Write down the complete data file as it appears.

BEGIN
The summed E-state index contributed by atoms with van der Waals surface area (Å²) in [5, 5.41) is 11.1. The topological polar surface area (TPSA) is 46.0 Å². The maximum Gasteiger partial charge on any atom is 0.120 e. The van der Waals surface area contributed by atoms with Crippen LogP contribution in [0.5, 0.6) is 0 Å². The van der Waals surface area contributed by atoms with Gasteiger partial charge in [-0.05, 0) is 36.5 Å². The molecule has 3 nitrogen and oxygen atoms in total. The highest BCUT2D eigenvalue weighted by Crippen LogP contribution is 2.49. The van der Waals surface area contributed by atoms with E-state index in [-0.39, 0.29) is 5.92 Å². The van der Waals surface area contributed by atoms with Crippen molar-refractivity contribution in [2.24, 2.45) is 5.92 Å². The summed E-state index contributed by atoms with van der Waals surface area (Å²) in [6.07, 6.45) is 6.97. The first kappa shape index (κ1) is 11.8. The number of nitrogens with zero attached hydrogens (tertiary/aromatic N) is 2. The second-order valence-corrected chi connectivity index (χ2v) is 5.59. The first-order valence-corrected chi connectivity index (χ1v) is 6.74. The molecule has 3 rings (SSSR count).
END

The summed E-state index contributed by atoms with van der Waals surface area (Å²) in [5, 5.41) is 11.1. The topological polar surface area (TPSA) is 46.0 Å². The maximum Gasteiger partial charge on any atom is 0.120 e. The van der Waals surface area contributed by atoms with Crippen LogP contribution in [0.5, 0.6) is 0 Å². The van der Waals surface area contributed by atoms with Gasteiger partial charge in [-0.05, 0) is 36.5 Å². The molecule has 3 nitrogen and oxygen atoms in total. The highest BCUT2D eigenvalue weighted by Crippen LogP contribution is 2.49. The van der Waals surface area contributed by atoms with E-state index in [-0.39, 0.29) is 5.92 Å². The van der Waals surface area contributed by atoms with Crippen molar-refractivity contribution in [2.24, 2.45) is 5.92 Å². The summed E-state index contributed by atoms with van der Waals surface area (Å²) in [6.07, 6.45) is 6.97. The first kappa shape index (κ1) is 11.8. The number of nitrogens with zero attached hydrogens (tertiary/aromatic N) is 2. The second-order valence-corrected chi connectivity index (χ2v) is 5.59. The first-order valence-corrected chi connectivity index (χ1v) is 6.74. The molecule has 3 rings (SSSR count).